What is “Beowulf”? Why is it good? Why are we making a game about it?

About a thousand years ago, the epic story of Beowulf was written down and it has been a source of wonder and inspiration for hundreds of years. 

It tells a story of the Migration Period (or “Dark Ages”)— between the fall of the Roman Empire and the rise of the Middle Ages. 

In it, Beowulf, a hero of the Geats, travels to Denmark and fights the terrible monster Grendel in King Hrothgar’s hall, tearing off its arm. He must then hunt its mother after she attacks the hall in retribution for Beowulf’s mortal wounding of her son. The poem then tells of Beowulf’s successful turn as a king before he is forced to fight a dragon at the end of his life.

The poem is one of the finest epic poems of its kind, the northern equivalent to the Iliad or The Odyssey. 

Beowulf himself is an epic hero, larger than life, with the strength of thirty men and the ability to fight monsters on land and sea with scant weapons or even his bare hands. He sails his ship to wherever there is trouble, leads his band of followers in pursuit of what is right, and busies himself fighting monsters.

Through the poem, we learn of the customs of the Anglo-Saxons, of hospitality and honour, of wide-gabled mead halls and heirloom swords, pattern-welded, bearing ancient names. We learn of the wisdom of kings as gift-givers, and queens as peace-weavers, and how loyalty and bravery are highly prized. It’s amazingly atmospheric stuff, and a genuine glimpse into another world.

In Beowulf’s adventures, we see many elements of the heroic story that can be represented in a roleplaying game to fantastic ends.

After being provided some setting background by the storyteller, we and Beowulf learn that a king and his hall are under threat by a Monster. But Beowulf does not blindly charge forth: he gathers omens and advice from the wise, collects a crew and then asks his own king for permission to fight the Monster.

Given leave, he sails the ocean (and while successful, we learn soon enough about its dangers when Beowulf relates one of his previous adventures). He then presents himself to the king, learns the history of the hall and its people and faces down the Monster, having guessed correctly its only weakness.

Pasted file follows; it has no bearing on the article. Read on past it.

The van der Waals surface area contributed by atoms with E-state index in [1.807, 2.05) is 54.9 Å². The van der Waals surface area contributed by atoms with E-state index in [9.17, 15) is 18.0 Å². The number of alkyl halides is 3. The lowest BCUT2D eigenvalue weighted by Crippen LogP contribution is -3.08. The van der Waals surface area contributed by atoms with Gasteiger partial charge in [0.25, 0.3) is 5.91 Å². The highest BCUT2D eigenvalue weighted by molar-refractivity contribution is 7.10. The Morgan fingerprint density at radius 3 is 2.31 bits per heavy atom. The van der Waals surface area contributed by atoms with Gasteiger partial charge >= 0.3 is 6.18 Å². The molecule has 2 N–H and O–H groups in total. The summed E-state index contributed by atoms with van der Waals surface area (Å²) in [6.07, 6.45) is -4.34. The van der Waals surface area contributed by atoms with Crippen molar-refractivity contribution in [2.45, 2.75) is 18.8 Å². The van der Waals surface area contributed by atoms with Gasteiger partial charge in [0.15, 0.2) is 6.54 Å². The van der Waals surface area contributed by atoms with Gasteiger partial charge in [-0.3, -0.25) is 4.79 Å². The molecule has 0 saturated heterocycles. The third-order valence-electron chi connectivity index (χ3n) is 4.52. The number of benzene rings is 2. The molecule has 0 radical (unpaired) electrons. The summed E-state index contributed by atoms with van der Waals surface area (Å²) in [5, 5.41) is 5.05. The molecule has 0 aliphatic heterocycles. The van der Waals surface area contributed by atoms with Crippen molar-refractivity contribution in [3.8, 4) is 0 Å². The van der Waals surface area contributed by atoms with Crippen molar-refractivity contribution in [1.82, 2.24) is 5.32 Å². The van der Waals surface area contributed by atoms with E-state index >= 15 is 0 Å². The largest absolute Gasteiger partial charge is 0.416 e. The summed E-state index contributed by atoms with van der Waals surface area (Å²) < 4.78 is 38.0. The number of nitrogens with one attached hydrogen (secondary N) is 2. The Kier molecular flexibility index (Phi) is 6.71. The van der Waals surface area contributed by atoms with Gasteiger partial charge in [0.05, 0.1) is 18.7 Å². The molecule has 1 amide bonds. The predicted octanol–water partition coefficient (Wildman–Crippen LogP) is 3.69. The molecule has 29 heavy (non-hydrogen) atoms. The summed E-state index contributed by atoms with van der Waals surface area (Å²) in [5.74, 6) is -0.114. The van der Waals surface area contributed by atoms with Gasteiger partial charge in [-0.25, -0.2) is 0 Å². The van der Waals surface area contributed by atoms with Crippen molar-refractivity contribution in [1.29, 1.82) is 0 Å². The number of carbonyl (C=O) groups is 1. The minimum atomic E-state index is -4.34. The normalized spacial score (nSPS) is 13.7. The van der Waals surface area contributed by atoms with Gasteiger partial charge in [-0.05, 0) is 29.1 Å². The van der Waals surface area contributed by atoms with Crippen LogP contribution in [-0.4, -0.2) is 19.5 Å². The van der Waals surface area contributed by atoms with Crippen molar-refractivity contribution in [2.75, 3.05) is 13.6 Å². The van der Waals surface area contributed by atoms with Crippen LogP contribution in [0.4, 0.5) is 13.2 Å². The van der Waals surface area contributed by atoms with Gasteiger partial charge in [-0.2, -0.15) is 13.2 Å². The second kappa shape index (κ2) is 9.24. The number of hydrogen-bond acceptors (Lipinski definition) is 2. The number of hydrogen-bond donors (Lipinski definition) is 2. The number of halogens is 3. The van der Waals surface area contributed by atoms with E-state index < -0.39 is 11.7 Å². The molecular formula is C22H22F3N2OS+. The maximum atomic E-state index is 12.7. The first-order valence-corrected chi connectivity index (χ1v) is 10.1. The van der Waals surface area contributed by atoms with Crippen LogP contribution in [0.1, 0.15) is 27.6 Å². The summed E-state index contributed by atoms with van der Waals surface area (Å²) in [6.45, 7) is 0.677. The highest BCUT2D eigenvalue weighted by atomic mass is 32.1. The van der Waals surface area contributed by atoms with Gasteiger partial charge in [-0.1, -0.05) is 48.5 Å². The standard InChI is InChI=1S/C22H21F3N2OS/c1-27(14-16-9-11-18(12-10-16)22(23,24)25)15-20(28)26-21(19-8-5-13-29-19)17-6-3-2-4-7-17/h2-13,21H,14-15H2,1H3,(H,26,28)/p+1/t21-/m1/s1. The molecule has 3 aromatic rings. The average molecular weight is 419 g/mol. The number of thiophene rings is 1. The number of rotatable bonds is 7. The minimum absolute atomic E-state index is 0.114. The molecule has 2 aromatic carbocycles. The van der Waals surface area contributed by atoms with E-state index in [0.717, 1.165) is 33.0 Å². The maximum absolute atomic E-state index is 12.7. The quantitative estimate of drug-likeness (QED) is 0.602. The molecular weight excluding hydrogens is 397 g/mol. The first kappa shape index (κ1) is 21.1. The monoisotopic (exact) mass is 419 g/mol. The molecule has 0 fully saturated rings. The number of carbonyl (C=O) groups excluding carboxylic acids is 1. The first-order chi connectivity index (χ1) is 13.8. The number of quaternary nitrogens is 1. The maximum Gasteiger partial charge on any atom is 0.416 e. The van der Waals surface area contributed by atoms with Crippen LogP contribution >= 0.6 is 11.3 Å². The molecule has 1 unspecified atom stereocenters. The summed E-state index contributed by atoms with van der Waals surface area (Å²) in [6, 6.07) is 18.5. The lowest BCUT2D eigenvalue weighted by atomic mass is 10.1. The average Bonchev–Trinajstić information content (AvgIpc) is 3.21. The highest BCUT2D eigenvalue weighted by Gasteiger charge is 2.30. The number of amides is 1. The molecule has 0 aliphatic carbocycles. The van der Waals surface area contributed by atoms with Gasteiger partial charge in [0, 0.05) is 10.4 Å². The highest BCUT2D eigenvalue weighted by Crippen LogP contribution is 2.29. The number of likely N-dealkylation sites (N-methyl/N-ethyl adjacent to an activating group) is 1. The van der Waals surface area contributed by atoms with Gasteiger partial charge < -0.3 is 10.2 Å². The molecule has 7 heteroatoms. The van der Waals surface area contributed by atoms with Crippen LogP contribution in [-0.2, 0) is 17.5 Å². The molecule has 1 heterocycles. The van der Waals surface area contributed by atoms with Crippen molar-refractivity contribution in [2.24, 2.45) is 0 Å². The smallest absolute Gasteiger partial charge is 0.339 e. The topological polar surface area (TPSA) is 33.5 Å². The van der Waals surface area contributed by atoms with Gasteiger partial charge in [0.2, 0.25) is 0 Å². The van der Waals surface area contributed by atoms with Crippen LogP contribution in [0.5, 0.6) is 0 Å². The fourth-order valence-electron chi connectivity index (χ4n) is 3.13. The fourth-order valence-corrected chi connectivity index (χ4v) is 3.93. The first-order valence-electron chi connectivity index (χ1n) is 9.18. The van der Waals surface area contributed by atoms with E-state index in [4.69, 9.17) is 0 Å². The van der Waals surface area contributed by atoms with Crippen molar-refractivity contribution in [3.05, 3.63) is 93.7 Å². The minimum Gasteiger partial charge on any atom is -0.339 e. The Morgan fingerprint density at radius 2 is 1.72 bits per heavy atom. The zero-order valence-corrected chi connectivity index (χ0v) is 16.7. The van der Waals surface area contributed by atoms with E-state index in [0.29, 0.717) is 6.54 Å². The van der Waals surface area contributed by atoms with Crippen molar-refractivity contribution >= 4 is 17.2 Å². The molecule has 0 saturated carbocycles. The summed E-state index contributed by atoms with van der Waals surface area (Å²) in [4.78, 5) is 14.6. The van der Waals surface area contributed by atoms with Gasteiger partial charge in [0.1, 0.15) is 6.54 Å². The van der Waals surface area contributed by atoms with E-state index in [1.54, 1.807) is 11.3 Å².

This is the perfect material for a one-GM, one-Player RPG.

Aside from the exciting adventure story, a fascinating part of how the tale is written is the clear struggle between two contemporary forces: the doomed ‘pagan’ hero who dies a glorious, song-worthy death fighting monsters, speaks to the melancholy Northern pagan tradition of inevitable doom. Meanwhile numerous passages in the poem, clearly additions to an older tale, promise hope, and rewards after death for those faithful to the new, in-coming ways of the church. That monsters can be overcome by the righteous, and death is not inevitable.

The poem Beowulf evokes an incredibly atmospheric and rich period in history, when the world of Northern Europe was subject to great change. The language of the poem tells us as much of the mindset of the people it was written for as do the events described. It’s an incredible work, which we see reflected in so many other works that came after.

For uncounted years, Beowulf has thrilled readers and inspired authors of fantastic fiction. There are numerous versions available — from the array of public domain versions we are fond of Grummere’s version as well as the translation by William Morris and A. J. Wyatt. But more recent translations have their own features to recommend them, especially the lyrical beauty of Seamus Heaney’s work and the scholarly thoroughness of Tolkien’s translation.

BEOWULF: Age of Heroes is coming soon to Kickstarter. You can check out the system by downloading our free preview, the Hermit’s Sanctuary at